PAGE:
In 1881, Prudential announced that insurance policies held by black adults would be worth one-third less than the same plans held by whites.
Oberlin College was founded by religious idealists committed to abolitionism and integration. Then public attitudes began to shift.
In the 19th century, students at American medical schools stole the corpses of recently-buried African Americans to be used for dissection.
Dorothy Porter, a Black woman pioneer in library and information science, created an archive that structured a new field.
In 1854, Elizabeth Jennings rode the streetcar of her choice, in an early civil rights protest that led to desegregating public transportation in NYC.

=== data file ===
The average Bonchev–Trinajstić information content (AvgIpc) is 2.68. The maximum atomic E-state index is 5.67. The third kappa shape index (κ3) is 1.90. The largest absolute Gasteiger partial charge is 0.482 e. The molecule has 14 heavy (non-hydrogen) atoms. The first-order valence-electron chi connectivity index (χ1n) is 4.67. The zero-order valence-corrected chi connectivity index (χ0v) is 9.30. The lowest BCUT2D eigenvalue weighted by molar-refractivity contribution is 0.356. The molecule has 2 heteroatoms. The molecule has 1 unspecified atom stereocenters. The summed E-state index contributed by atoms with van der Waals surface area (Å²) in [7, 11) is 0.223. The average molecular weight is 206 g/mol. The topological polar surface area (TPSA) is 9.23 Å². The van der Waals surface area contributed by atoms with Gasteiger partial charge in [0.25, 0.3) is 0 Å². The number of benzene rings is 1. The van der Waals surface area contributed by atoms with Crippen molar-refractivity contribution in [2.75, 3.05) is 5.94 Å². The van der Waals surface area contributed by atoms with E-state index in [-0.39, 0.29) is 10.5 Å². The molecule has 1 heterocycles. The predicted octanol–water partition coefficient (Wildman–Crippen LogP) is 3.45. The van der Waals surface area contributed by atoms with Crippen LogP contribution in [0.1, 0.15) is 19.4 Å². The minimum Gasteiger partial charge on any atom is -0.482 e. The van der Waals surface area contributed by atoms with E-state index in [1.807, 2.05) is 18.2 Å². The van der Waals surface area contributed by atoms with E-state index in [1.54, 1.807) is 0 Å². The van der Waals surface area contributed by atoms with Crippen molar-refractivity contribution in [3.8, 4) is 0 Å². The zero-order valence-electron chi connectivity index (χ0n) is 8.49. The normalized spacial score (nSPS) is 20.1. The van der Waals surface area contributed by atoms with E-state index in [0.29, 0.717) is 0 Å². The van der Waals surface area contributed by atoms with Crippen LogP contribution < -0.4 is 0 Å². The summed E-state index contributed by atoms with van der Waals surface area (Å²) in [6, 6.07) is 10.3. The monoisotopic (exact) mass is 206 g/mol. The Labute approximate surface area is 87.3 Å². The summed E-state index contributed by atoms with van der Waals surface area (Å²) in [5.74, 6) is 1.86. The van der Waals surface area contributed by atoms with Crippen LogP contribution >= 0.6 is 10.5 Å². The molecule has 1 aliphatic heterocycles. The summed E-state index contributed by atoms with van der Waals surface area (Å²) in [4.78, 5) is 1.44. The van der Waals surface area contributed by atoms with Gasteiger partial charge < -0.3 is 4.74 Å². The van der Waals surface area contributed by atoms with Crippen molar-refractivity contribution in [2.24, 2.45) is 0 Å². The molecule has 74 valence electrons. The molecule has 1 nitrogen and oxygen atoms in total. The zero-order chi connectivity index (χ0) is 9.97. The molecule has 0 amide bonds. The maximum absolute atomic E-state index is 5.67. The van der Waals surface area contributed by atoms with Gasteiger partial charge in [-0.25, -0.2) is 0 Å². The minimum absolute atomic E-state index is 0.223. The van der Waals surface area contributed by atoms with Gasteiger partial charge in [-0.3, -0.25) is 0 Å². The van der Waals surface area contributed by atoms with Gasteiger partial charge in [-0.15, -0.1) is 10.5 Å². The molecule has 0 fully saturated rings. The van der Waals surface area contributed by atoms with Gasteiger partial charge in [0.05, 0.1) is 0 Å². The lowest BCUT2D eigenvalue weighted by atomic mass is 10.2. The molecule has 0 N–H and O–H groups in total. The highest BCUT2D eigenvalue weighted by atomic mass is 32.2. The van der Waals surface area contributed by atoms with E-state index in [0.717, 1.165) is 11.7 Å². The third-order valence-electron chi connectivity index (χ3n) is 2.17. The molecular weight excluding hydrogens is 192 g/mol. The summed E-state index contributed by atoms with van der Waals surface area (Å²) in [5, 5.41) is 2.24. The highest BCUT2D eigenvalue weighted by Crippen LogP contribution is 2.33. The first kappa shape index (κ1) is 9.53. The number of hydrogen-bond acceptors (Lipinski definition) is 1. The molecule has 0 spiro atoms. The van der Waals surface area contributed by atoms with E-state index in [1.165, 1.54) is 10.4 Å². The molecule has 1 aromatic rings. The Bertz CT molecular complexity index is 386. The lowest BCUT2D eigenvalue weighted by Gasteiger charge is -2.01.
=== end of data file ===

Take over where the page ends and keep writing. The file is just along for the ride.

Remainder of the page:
Black intellectuals in the U.S.—from W. E. B. Du Bois to Marcus Garvey—had strong and divergent opinions on Japanese Empire.
At the royal wedding, bishop Michael Curry delivered a rousing address, calling attention to the African American experience in the Anglican Church.